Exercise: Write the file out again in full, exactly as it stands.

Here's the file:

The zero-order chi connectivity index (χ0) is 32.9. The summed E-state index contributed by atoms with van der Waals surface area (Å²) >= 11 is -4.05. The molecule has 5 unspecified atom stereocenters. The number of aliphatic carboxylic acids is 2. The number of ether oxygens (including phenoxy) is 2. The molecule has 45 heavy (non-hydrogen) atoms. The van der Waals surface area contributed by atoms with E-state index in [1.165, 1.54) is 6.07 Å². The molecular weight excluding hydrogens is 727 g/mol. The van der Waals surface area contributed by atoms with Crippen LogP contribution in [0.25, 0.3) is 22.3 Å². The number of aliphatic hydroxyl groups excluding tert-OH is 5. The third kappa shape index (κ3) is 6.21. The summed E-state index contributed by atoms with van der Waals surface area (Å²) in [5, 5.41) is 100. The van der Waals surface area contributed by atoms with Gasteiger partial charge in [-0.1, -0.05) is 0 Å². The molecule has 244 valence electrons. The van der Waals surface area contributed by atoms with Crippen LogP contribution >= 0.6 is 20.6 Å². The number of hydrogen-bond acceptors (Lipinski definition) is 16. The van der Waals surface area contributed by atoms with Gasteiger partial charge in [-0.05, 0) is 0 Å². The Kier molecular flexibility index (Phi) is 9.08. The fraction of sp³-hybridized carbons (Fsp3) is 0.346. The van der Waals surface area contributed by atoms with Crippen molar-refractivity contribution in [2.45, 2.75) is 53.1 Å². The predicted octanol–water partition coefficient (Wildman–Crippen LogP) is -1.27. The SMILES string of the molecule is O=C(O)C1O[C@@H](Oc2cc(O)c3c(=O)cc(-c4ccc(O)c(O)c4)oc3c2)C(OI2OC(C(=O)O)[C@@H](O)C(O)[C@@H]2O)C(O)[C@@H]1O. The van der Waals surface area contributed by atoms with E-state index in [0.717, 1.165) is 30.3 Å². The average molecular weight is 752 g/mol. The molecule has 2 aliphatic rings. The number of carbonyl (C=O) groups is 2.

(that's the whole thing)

The zero-order chi connectivity index (χ0) is 32.9. The summed E-state index contributed by atoms with van der Waals surface area (Å²) >= 11 is -4.05. The molecule has 5 unspecified atom stereocenters. The number of aliphatic carboxylic acids is 2. The number of ether oxygens (including phenoxy) is 2. The molecule has 45 heavy (non-hydrogen) atoms. The van der Waals surface area contributed by atoms with E-state index in [1.165, 1.54) is 6.07 Å². The molecular weight excluding hydrogens is 727 g/mol. The van der Waals surface area contributed by atoms with Crippen LogP contribution in [0.25, 0.3) is 22.3 Å². The number of aliphatic hydroxyl groups excluding tert-OH is 5. The third kappa shape index (κ3) is 6.21. The summed E-state index contributed by atoms with van der Waals surface area (Å²) in [5, 5.41) is 100. The van der Waals surface area contributed by atoms with Gasteiger partial charge in [-0.1, -0.05) is 0 Å². The molecule has 244 valence electrons. The van der Waals surface area contributed by atoms with Crippen LogP contribution >= 0.6 is 20.6 Å². The number of hydrogen-bond acceptors (Lipinski definition) is 16. The van der Waals surface area contributed by atoms with Gasteiger partial charge in [-0.05, 0) is 0 Å². The Kier molecular flexibility index (Phi) is 9.08. The fraction of sp³-hybridized carbons (Fsp3) is 0.346. The van der Waals surface area contributed by atoms with Crippen molar-refractivity contribution in [2.45, 2.75) is 53.1 Å². The predicted octanol–water partition coefficient (Wildman–Crippen LogP) is -1.27. The SMILES string of the molecule is O=C(O)C1O[C@@H](Oc2cc(O)c3c(=O)cc(-c4ccc(O)c(O)c4)oc3c2)C(OI2OC(C(=O)O)[C@@H](O)C(O)[C@@H]2O)C(O)[C@@H]1O. The van der Waals surface area contributed by atoms with E-state index in [0.717, 1.165) is 30.3 Å². The average molecular weight is 752 g/mol. The molecule has 2 aliphatic rings. The number of carbonyl (C=O) groups is 2.